I have to admit that I'm less than patient with cage repairs. I used to love working on my VW Beetles and Toyota Hilux pickup, but I have always hated cars in general and complicated cars in particular. I just don't live where cars live long enough to become vintage, if you drive them year-around. This place isn't called "The Rust Belt" as a joke. It's not funny at all, in fact. Getting the new $30 belt strung looked almost possible, from the start. The new belt is frozen into a tight, unyielding shape that has nothing in common with the Hawking-string-theory mess required to circumscribe the Ford's five pulleys. About an hour into the job and I discovered getting the belt wrapped around the pulleys requires the disassembly of about 1/2 of the right side of the engine compartment, elevating the car to be able to get to the underside of the crank pulley, and fingers twice as long and flexible and hands half as thick as mine. So, now I have power steering oil spilled under the car, engine bits spread out over half of the garage, and I'm no closer to getting the goddamned belt on the car than I was four hours ago. It's cold, the belt won't flex, my fingers are frost-burned from touching frozen metal, and nothing wants to go where it belongs.
While I worked on the POS car, about 6" of snow was collecting on the driveway. The temperature is dropping and I gave up for a day or two. I'm not sure if this job will require patience, more equipment than I own, or just the usual abundance of luck. The damn belt is twisted in the folded-up shape that Gates packages it and it refuses to take the shape required to stay on the pulleys long enough to set the tensioner.
Which brings me to the realization I received this week having done the cost-per-mile calculations for the bikes and car, quickly followed by the misery of working on a semi-modern car. "We gotta get outta this place." For the last 16 years, I've either enjoyed or pretty much tolerated the long cold of the frozen north. Last year was pretty much the end of that. Suffering in the constant cold while I rehabilitated my replaced hip was miserable. Twelve months later, I spent Thanksgiving in the hospital waiting to find out how badly a heart attack has botched up my old ticker. Again, recovering in the cold is a dismal affair. When my wife and explored the Oregon coast this January, I began to think "This ain't the hot setup."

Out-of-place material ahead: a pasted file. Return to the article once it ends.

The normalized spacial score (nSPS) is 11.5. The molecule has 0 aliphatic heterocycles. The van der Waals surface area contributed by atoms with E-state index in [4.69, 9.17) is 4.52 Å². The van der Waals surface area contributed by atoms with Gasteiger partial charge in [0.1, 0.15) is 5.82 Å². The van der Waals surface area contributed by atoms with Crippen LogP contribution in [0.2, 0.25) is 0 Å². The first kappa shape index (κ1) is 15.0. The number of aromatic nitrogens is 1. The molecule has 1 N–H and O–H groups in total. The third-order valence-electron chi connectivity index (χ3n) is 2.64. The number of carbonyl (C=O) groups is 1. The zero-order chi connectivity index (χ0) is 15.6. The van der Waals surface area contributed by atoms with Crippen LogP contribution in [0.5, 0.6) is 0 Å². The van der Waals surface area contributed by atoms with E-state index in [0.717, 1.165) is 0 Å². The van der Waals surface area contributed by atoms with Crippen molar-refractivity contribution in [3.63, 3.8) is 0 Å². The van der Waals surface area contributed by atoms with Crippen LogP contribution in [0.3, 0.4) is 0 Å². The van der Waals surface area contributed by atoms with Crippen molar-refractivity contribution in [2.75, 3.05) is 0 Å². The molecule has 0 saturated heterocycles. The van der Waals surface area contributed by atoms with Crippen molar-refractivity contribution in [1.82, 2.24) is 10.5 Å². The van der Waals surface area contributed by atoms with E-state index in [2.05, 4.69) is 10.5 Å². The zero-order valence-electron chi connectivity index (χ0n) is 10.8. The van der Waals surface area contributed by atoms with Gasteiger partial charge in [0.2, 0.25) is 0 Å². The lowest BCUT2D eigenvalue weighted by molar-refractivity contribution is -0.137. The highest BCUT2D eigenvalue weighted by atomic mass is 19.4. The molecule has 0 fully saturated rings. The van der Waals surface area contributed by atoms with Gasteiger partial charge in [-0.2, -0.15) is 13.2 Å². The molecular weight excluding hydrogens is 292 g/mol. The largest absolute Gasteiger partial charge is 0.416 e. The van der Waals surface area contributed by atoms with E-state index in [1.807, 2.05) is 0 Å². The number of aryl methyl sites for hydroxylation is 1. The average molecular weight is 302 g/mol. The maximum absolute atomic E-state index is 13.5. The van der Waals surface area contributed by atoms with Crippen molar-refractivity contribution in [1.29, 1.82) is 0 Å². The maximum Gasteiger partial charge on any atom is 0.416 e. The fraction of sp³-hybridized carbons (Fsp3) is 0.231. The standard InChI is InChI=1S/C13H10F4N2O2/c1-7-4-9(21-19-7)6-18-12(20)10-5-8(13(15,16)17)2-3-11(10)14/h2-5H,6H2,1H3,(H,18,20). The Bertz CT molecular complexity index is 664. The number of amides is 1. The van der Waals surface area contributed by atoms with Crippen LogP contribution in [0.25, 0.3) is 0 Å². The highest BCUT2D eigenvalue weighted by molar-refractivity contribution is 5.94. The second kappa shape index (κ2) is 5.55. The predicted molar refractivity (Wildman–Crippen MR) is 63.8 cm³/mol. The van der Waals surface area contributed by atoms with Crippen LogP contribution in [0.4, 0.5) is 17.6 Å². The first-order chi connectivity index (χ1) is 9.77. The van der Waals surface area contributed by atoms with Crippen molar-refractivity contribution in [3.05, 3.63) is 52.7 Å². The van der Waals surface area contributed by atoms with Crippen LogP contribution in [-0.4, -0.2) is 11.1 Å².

You could bicycle year-around and still take an occasional trip to the mountains for a real winter if the urge struck (I can't imagine that, but it's possible.) I could can the who car-ownership crap and ride a bike or motorcycle for every transportation need I'll ever have. I do that here for 8 months out of the year, but Minnesota mass transit is pitiful and those four months are an overpriced waste of resources. Portland, for example, has a functioning urban rail system and an extensive bus line. The Cities are just now realizing that they and their 'burbs comprise a substantial city and are playing catch-up to the spare standards of the 1970s. I'm not going to live long enough to see a functioning winter transportation system here.
|1966 VW for sale outside of Portland.|
|1974 Hilux motor in all its complexity.|
Most guys would have a serious problem pulling off something like this because of their wives. Not me. My wife has hated winter for as long as we've been married, or longer. When I took my first Minnesota job, she was convinced that I was moving us her to force her to divorce me. She is a west coast lady and would sell everything we don't need, pack up what's left, and be ready to hit the road before I finished saying, "Ok, I give. Let's move to Portland." You can see she's a serious tree hugger and she likes to hug serious trees.
It's also possible that this, too, will pass. Every winter for the last five or six, I've burned out on the concept long before the misery was over. When my grandson quit playing in the snow with me, I sorta quit playing in the snow, too. We are part of a wonderful collection of Minnesota communities that I can't imagine replacing anywhere else in the country. By April, I will have forgotten winter altogether and be happily riding the bike to work every day, blissfully unaware that winter is just around the corner. Again. But I won't have to think about my car problems until sometime in late November and that's almost as good as not owning a car.